Several structures were on Tuesday demolished at Kawukudi in Accra to pave way for the construction of an office complex for the Ayawaso East Municipal Assembly.
The structures served as homes and shops to some squatters who have lived in the area for decades.
According to the assembly, they first gave an eviction notice as far back as September 2018 when the assembly was created, but the occupants of the land refused to vacate the area.
The assembly in 2019, gave an August 9 deadline for the squatters to vacate their area or lose their properties but that also fell on deaf ears as the squatters refused to leave the area.
Even though the squatters say they were given enough time to vacate the area, they expected the assembly to duly compensate them as they were paying taxes to the assembly and the state.
“We were there this dawn when they came and started demolishing our structures. At the time, a lot of people were asleep. Many of us were confused and left frustrated. Only God can show us where to sleep. We have been here for more than 20 years so we don’t think this can happen to us because we have been paying our land rent.”
One also said: “We are shocked although they told us about the demolition earlier. No timelines were however given. I just came here this morning and saw this happening.”
“I don’t have anything and I do not have anywhere going. They didn’t give us any money,” another affected person said.
The Ayawaso East Municipal Assembly was carved out of the Accra Metropolitan Assembly (AMA) as one of the 38 newly created and upgraded districts assemblies in 2018.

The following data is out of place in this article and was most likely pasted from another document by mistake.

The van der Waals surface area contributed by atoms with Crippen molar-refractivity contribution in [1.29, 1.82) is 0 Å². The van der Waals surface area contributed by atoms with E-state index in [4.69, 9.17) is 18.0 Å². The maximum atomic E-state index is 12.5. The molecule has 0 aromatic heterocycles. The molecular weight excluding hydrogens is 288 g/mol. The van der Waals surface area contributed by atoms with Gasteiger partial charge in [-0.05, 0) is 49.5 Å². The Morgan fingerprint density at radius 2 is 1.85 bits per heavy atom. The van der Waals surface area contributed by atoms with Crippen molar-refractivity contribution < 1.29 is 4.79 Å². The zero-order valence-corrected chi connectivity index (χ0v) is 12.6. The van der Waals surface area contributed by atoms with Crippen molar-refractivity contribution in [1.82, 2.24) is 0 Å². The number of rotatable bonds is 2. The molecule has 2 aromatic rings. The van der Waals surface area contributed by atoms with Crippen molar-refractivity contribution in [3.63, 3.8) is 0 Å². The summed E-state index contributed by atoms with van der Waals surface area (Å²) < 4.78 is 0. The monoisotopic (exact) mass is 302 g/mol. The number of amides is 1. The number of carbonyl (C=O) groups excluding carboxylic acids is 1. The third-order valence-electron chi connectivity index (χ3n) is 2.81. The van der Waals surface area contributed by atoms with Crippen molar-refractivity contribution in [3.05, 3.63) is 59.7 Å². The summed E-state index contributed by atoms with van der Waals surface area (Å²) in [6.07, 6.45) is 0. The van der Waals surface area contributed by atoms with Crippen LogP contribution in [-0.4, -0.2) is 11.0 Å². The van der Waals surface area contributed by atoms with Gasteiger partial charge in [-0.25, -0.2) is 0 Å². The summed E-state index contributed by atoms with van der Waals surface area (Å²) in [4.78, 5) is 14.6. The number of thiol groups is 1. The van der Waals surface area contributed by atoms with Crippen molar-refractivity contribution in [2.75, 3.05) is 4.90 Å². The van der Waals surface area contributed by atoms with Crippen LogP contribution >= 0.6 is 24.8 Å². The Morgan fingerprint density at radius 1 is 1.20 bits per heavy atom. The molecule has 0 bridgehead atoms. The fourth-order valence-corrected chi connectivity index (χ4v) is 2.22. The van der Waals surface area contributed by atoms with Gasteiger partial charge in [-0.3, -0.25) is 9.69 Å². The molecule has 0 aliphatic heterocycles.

It currently operates from an old government building at Kanda.
Authorities, however, say the squatters do not deserve any form of compensation as they were duly notified of the demolition exercise two years ago.
The Municipal Engineer, Abdallah Abdul Rahman said the assembly currently does not have the financial means to compensate the affected squatters.
“The land belongs to the government and not squatters. They have encroached on it. We need our space for the office complex to house our staff. We already know we are handicapped. Because we knew we were going to have our office here, that is why we gave them enough notice and that we had no compensation for them.”
The Nima Police Command who supervised today’s exercise described the demolition as peaceful as the squatters did not object to the eviction.
Superintendent Innocent Amemo, who is the Nima Divisional Police Commander said: “The police came this morning with them to assist them with the demolition. So far so good, it went well. To be frank, when we came here we didn’t have any resistance.”